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Environment & Science

Lehigh Valley under flood watch, with 2 to 3 inches of rain likely Saturday

Excessive rainfall
This graphic from the Weather Prediction Center shows the excessive rainfall outlook for Saturday.

BETHLEHEM, Pa. — The Lehigh Valley is under a flood watch in effect from late Friday through Sunday morning, with excessive rainfall on the way.

The watch covers a large swath of the region, including parts of northern New Jersey through east central Pennsylvania, including Berks, Lehigh and Northampton counties.

The National Weather Service warns a widespread heavy rainfall of 2 to 3 inches is forecast, with locally higher amounts possible.

Excessive runoff could result in flooding of rivers, creeks, streams and other low-lying and flood-prone locations.

“Creeks and streams may rise out of their banks," the watch states. "Flooding may occur in poor drainage and urban areas. Low-water crossings may be flooded.”

When excessive rain falls, the Lehigh Valley can see flooding of rivers, creeks, streams and other low-lying and flood-prone locations. These area roadways are usually impacted.

It’s already been a wet March

Most of the Northeast was wetter than normal during the first half of March, according to the Northeast Regional Climate Center.

Precipitation ranged from near normal to more than 200% of normal across the region’s 35 major climate sites.

From March 1-15, the Allentown area picked up 2.93 inches of rain, well above the 1.73 inches considered “normal” for the time frame, measuring 169% of normal and good enough for the 13th wettest start to March ever.

EPAWA meteorologist Bobby Martrich said the incoming storm will “move just east of the spine of the Appalachians,” putting the Lehigh Valley in the bullseye for some of the heaviest rain.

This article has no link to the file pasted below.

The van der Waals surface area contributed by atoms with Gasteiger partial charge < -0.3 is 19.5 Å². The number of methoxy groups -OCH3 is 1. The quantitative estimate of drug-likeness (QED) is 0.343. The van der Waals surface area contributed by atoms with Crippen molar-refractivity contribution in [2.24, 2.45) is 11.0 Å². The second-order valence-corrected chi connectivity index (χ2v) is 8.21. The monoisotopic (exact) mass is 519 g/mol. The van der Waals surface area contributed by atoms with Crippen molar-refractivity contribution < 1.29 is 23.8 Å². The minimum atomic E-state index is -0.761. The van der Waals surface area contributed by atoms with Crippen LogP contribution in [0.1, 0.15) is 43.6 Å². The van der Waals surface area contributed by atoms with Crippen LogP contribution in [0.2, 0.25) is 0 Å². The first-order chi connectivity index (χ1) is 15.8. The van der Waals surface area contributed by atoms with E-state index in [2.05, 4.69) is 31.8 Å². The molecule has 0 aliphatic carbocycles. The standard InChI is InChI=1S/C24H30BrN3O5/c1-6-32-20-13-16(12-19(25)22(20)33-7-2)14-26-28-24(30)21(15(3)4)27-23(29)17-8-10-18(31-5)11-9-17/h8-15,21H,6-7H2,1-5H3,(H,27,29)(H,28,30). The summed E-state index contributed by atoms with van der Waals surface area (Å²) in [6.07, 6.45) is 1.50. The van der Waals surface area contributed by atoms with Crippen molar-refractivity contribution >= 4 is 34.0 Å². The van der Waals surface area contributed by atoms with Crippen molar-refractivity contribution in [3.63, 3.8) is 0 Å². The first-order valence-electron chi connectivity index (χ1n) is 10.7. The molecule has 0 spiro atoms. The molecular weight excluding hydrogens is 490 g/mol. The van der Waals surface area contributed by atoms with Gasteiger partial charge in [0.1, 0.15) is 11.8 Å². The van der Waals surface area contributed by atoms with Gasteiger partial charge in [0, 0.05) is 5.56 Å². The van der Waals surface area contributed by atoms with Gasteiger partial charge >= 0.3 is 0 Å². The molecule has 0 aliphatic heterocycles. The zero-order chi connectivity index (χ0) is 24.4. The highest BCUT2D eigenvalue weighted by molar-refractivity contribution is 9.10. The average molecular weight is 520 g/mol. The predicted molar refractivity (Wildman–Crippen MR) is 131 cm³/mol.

“Rain will be especially heavy on Saturday,” Martrich said in his latest video update.

“During the day Saturday you’re going to have this low-pressure system track right over top of the region."

Timing, impacts hold in latest updates

Rain will begin overspreading the area from south to north Friday night, especially after midnight, the weather service said in its latest forecast discussion.

The heaviest rain will come Saturday afternoon when frontogenic forcing will be most prevalent, the discussion said.

Frontogenic forcing forces a vertical motion response in the atmosphere, which can result in bands of enhanced precipitation, according to the weather service.

The exact track of the low will dictate where the heaviest rainfall occurs, with precipitation “coming to an abrupt end as we head into the late afternoon and early evening Saturday,” Matrich said.

Breezy to windy conditions also are expected to develop late Saturday into Saturday night as the storm pulls away from the area.

Northerly winds are forecast to peak at 20 to 25 mph, with peak gusts of 35 to 45 mph possible.

“Given the very saturated soils with the preceding heavy rainfall, these winds may lead to some downed trees and power outages,” the weather service said.